In Fig. 1 we consider a hypothetical set of scenarios motivated by the possibility that there may be a QCD critical point within the energy range to be explored by the RHIC BES. We imagine a critical point at μBc=260 MeV, and in the first three rows of the figure we consider heavy-ion collisions with three decreasing values of the beam energy such that freeze-out at midrapidity occurs at μB,0=200, 230, and 240 MeV. In all three rows, we choose α=50 MeV, corresponding to the measured value from SPS collisions with s=17.3 GeV and μB,0=237 MeV. Because a real critical point may lie at larger μBc than this, where α may become negative, in the fourth row we flip the sign of α. The right column of Fig. 1 shows ω4,σ binned in rapidity bins of width Δy=0.4 centered around y=±yc, an observable which to our knowledge has not been considered before. This is a more sensitive observable to the unique features of critical behavior than the dependence on the total rapidity acceptance in the center column because it isolates contributions coming from more similar values of μB, and the correlation length and other features of the critical regime are sensitive to μB near μBc. We see many interesting qualitative features in the rapidity dependence of ω4,σ. For example, if μB,0 is in the red region, where ω4,σ is negative and relatively small in magnitude, larger and positive contributions to ω4,σ can be found at larger rapidity. This can be seen in the middle panels of the first and second rows, but it is much more striking in the right panels, indicating the value of binning in rapidity. On the other hand, if μB,0 lies in the blue region, in the right column the largest value of ω4,σ is obtained for the bin centered at y=0, with ω4,σ decreasing with increasing rapidity while staying positive if α>0 as in the third row or decreasing with increasing rapidity while becoming negative if α<0 as in the fourth row. Both the sign change and the nonmonotonic behavior in ω4,σ, as a function of the rapidity acceptance in the center panel of Fig. 1 and even more so as a function of the rapidity bin in the right panel of Fig. 1 are new results of this work. They arise from the rapidity dependence of μB at freeze-out in collisions at RHIC BES energies, and provide distinctive signatures if decreasing the beam energy in this scan takes μB,0 past a critical point.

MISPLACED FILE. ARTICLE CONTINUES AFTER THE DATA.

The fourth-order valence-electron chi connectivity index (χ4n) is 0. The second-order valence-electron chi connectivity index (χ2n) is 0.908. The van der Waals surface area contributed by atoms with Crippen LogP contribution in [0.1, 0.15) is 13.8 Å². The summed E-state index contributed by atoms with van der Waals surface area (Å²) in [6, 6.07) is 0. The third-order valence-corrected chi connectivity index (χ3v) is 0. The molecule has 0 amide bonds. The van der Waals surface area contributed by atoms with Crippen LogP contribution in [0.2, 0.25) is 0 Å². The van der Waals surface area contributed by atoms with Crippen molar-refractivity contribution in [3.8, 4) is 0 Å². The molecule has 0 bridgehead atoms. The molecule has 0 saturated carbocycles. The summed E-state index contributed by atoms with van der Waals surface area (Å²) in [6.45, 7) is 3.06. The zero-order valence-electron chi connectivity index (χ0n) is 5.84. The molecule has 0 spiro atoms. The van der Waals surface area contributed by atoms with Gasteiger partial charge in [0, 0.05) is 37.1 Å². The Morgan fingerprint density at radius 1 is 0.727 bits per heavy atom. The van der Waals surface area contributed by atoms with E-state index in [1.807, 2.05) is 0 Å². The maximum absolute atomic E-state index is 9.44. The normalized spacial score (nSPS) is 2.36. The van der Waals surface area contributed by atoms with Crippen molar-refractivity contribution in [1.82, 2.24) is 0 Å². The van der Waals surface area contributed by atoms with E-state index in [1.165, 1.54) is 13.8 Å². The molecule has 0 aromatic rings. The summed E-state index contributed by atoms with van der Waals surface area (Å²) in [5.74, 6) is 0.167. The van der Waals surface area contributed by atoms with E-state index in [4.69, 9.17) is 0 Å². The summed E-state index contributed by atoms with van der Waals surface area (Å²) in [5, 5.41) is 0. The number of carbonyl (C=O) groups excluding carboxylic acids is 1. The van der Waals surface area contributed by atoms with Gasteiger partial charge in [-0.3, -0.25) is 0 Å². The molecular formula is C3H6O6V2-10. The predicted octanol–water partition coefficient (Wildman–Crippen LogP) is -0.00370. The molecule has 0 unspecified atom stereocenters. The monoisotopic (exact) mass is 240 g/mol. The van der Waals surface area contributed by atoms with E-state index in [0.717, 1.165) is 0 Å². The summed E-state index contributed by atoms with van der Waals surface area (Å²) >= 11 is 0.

To complement Fig. 1, Fig. 2 shows the cumulant ratio ω4,σ binned in rapidity for a fixed beam energy (fixed μB,0) as the location of the critical point μBc is changed. There are several features of binning the cumulants in rapidity which we believe will make doing so an important way to probe the critical region, if a critical point is discovered in the RHIC BES. First, ω4,σ increases with |yc| if freeze-out at midrapidity occurs at a μB,0 that is well below μBc, in the red region, whereas it will decrease with |yc| if μB,0 is closer to or larger than μBc, in the blue region. This remains true even if α changes sign, as demonstrated in the bottom row of Fig. 1. Furthermore, a sign change in ω4,σ as a function of y will be easier to see upon binning in |yc| since not doing so, as in the middle panels, can obscure it by mixing data from different regions in rapidity. Even in cases where the sign change in ω4,σ is visible in the middle column, as in the first and second rows, it happens at a lower rapidity in the right panel than in the middle panel, making it more feasible to observe at STAR via binning in |yc|.

We conclude that the rapidity dependence of μB at RHIC energies may result in qualitative signatures of critical fluctuations manifest in the rapidity dependence of the cumulant ratio ω4,σ. Complementary to scanning the phase diagram by taking steps in beam energy, the rapidity dependence of μB provides additional scans of small regions of the phase diagram. We have seen that nonmonotonicity and a sign change of the critical contribution to ω4,σ as a function of rapidity will arise if the BES includes energies on both sides of a critical point. Binning the cumulants in rapidity provides a sensitive probe of these effects. Signatures of critical behavior in the s dependence of ω4,σ can therefore be cross-checked by looking for qualitative changes in the rapidity dependence of ω4,σ between beam energies on either side of the critical point. We have made arbitrary choices at many points, for illustrative purposes. A future quantitative study should include investigation of changes to these choices, as well as an investigation of consequences of various relevant physical effects which we have neglected in this exploratory study. These include the consequences of the variation of the baryon density across the fireball at a given space-time rapidity originating from fluctuations in baryon stopping, for example, as in Ref. [35]. We note, however, that determining the value of α from experimental data as in Ref. [34] as we propose, will incorporate the most important such consequence. The value of α obtained in this way is an average over many events with fixed s, meaning that it will be important in future work to assess how κ4 is influenced by event-by-event fluctuations in baryon stopping over and above their effect on the value of α. Future studies should also include an analysis of the quantitative effects of nonequilibrium dynamics, in particular critical slowing down, on the growth of the correlation length and hence on the values of s or yc at which the qualitative features that we have found occur [41,44–46]. The effects of baryon number conservation as well as fluctuations in baryon stopping on the cumulants have been studied [47,48] and should be included in a quantitative model.

Acknowledgments. We are grateful to U. Heinz, J. Jia, R. Lacey, X. Luo, J.-Y. Ollitrault, H. Petersen, L. Ruan, B. Schenke, C. Shen, M. Stephanov, and R. Venugopalan for helpful conversations and Francesco Becattini for a helpful private communication about Ref. [34]. We are grateful to Wilke van der Schee for help in realizing the visualization that we have employed in Fig. 2. This work was supported by the Office of Nuclear Physics of the U.S. Department of Energy within the framework of the Beam Energy Scan Theory (BEST) Topical Collaboration and under Contracts No. DE-SC0011090 (JB, KR, YY) and No. DE-SC0012704 (BNL).